A couple of years ago, I hit a wall with my novel. I was so frustrated with it that I literally felt nauseous when I opened the file to start working on it. I needed a break, badly.
So I jumped ship and started working on my second novel. It was an idea that had been percolating in my mind for a while. In truth, this second novel was the story I had always wanted to write. But in a surprisingly insightful moment that I don’t remember, I decided that it couldn’t be my first novel. It was too challenging. It jumps around in time, it has multiple POVs, it dips into magic realism in parts.
But getting started on it turned out to be the perfect distraction when I just couldn’t muster the energy to keep working on the first novel any longer. It was a fun, shiny new idea and I jumped at it. I did research, I made a ton of notes, I even took a few trips to explore the places where it takes place. I wrote a couple of chapters, then added 50,000 words to the draft last November during NaNoWriMo. I was having fun with it.
Then, last January, a friend of mine encouraged me not to give up on the first novel. Reluctantly, I read through the draft and was pleasantly surprised. It actually wasn’t so bad. So I tucked the second novel safely away, whispered a little promise that I would be back soon, and continued to work on the first novel with renewed energy.
Go Ahead, Write Two Novels
I share this story because I’ve often heard writers talk about how it’s a bad idea to have more than one novel going at any given time. I simply must disagree.
Having two novels to work on saved me as a writer. If I hadn’t had something else to pour myself into, I don’t know what I would have done. I dread to think how many writers have simply given up on writing because they hit a wall and thought they couldn’t start another project until they finished the first.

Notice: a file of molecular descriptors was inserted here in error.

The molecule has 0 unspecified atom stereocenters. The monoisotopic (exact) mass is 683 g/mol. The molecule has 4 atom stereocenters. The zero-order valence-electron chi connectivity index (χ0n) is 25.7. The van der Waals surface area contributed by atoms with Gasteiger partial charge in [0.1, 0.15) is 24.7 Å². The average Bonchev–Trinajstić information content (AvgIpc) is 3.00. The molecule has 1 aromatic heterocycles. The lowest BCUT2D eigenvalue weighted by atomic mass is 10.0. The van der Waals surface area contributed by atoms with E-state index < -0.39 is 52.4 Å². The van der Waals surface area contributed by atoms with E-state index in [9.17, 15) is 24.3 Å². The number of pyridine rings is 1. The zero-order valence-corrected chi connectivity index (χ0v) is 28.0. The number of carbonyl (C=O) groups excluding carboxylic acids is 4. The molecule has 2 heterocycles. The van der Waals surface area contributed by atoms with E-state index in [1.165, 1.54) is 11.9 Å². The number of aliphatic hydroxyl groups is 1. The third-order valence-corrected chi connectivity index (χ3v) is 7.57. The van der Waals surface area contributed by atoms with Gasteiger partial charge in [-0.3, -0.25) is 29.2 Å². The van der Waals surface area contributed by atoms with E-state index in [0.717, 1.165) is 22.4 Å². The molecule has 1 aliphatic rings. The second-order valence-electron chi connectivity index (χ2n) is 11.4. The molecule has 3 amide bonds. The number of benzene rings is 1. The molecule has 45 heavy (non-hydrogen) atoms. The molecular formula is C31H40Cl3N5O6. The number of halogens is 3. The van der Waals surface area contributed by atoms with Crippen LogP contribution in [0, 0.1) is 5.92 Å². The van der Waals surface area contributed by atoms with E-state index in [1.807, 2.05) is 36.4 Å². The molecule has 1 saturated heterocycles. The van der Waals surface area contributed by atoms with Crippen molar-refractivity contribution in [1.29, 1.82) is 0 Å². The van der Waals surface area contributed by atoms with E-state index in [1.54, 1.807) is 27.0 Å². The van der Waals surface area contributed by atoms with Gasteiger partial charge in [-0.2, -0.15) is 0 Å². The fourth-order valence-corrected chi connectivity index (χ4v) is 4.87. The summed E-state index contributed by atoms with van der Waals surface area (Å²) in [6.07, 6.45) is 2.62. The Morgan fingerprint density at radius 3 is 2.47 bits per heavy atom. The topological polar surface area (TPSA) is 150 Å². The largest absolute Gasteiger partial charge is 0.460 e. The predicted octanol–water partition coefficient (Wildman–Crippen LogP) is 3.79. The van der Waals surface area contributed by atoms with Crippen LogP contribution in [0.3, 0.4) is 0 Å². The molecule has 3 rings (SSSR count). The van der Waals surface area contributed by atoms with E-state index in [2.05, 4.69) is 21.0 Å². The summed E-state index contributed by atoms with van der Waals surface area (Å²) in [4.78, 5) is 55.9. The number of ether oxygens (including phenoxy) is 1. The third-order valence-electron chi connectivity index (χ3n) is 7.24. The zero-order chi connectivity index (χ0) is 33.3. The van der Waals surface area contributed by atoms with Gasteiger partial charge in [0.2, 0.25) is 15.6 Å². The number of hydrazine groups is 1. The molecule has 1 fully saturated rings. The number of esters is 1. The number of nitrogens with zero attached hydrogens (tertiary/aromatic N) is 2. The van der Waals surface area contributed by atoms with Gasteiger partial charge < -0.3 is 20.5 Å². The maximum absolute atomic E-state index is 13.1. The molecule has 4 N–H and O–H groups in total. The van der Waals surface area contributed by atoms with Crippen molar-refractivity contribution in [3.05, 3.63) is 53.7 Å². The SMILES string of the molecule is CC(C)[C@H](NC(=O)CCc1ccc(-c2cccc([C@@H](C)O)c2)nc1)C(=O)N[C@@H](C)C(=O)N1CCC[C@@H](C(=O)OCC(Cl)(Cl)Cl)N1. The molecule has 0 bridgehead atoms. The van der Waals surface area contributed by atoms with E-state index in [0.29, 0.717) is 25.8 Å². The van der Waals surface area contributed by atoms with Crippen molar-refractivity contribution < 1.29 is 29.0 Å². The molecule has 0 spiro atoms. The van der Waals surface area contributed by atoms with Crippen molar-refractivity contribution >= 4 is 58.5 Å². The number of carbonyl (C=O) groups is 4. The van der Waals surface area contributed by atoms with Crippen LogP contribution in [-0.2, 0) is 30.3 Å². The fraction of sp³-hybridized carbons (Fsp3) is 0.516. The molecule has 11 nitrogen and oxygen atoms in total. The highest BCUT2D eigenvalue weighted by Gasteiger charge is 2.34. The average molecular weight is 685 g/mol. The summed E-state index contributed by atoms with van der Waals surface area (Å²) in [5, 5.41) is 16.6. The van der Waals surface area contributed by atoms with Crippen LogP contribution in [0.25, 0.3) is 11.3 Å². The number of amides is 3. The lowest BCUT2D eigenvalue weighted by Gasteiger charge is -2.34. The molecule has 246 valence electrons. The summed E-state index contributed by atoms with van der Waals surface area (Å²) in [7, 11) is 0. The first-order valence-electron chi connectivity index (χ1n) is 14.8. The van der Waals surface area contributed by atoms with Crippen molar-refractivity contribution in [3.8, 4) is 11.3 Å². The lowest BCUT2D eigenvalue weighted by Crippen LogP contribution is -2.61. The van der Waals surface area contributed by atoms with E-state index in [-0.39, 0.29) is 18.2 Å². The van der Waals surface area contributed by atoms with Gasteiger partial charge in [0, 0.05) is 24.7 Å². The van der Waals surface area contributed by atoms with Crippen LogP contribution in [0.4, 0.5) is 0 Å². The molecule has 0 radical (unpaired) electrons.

There are No Rules, People.
That said, I’m not letting myself start novel three until I finish novel one. For me, three novels at a time is too many, and I fear that starting another project would just be a way to avoid finishing the first.
THAT is the trap. That is the thing that each of us must determine for ourselves: what is productive work, and what is just avoiding the hard work of finishing.
My third novel is ready to go. It has been taking shape in my mind for a few months now, but I refuse to write a single word until I start querying agents on the first novel. Because finishing a novel is hard, and it would be super easy to get distracted.
There have been mornings, at 5am, where the desire to start outlining novel three is what gets me out of bed. It’s like there’s this boiling pot of ideas in my head, and the susurrus ideas are bursting in little bubbles of brilliance. So I get my ass out of bed and keep editing novel one. If I keep it up, the manuscript will be ready to send out in January, and I can finally move forward with my other ideas.
So go ahead. Start another project. Don’t listen to anyone who tells you what you should or shouldn’t do when it comes to your writing. Not even me. Especially me. If starting your third novel is right for you, you damn well better start novel three. Figure out what works, and just keep writing.